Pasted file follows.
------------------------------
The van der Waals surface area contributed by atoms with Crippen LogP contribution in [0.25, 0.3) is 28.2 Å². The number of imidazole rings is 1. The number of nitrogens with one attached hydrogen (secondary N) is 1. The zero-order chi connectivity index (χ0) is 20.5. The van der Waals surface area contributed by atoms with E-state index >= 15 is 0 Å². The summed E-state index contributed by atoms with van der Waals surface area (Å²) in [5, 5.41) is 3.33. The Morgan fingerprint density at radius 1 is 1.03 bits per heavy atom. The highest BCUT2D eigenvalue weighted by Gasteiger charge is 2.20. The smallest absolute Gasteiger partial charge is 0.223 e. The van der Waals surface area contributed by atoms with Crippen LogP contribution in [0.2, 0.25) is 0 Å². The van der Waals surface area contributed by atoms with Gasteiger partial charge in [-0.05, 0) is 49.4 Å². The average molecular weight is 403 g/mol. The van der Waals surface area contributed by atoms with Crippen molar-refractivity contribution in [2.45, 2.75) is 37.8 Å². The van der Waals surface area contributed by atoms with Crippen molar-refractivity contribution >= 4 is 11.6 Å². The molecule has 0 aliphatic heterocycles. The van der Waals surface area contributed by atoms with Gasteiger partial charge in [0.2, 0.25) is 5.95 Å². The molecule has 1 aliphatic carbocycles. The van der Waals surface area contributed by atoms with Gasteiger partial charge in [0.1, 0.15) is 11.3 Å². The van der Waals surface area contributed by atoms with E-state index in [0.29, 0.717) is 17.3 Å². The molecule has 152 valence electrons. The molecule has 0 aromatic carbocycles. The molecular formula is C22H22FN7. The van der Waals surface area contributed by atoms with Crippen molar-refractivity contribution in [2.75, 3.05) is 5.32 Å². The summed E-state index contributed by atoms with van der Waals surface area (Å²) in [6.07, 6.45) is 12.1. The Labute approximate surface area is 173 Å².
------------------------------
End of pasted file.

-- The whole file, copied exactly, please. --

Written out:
The van der Waals surface area contributed by atoms with Crippen LogP contribution in [0.25, 0.3) is 28.2 Å². The number of imidazole rings is 1. The number of nitrogens with one attached hydrogen (secondary N) is 1. The zero-order chi connectivity index (χ0) is 20.5. The van der Waals surface area contributed by atoms with E-state index >= 15 is 0 Å². The summed E-state index contributed by atoms with van der Waals surface area (Å²) in [5, 5.41) is 3.33. The Morgan fingerprint density at radius 1 is 1.03 bits per heavy atom. The highest BCUT2D eigenvalue weighted by Gasteiger charge is 2.20. The smallest absolute Gasteiger partial charge is 0.223 e. The van der Waals surface area contributed by atoms with Crippen LogP contribution in [0.2, 0.25) is 0 Å². The van der Waals surface area contributed by atoms with Gasteiger partial charge in [-0.05, 0) is 49.4 Å². The average molecular weight is 403 g/mol. The van der Waals surface area contributed by atoms with Crippen molar-refractivity contribution in [2.45, 2.75) is 37.8 Å². The van der Waals surface area contributed by atoms with Crippen molar-refractivity contribution >= 4 is 11.6 Å². The molecule has 0 aliphatic heterocycles. The van der Waals surface area contributed by atoms with Gasteiger partial charge in [0.2, 0.25) is 5.95 Å². The molecule has 1 aliphatic carbocycles. The van der Waals surface area contributed by atoms with Gasteiger partial charge in [0.1, 0.15) is 11.3 Å². The van der Waals surface area contributed by atoms with E-state index in [0.29, 0.717) is 17.3 Å². The molecule has 152 valence electrons. The molecule has 0 aromatic carbocycles. The molecular formula is C22H22FN7. The van der Waals surface area contributed by atoms with Crippen molar-refractivity contribution in [2.75, 3.05) is 5.32 Å². The summed E-state index contributed by atoms with van der Waals surface area (Å²) in [6.07, 6.45) is 12.1. The Labute approximate surface area is 173 Å².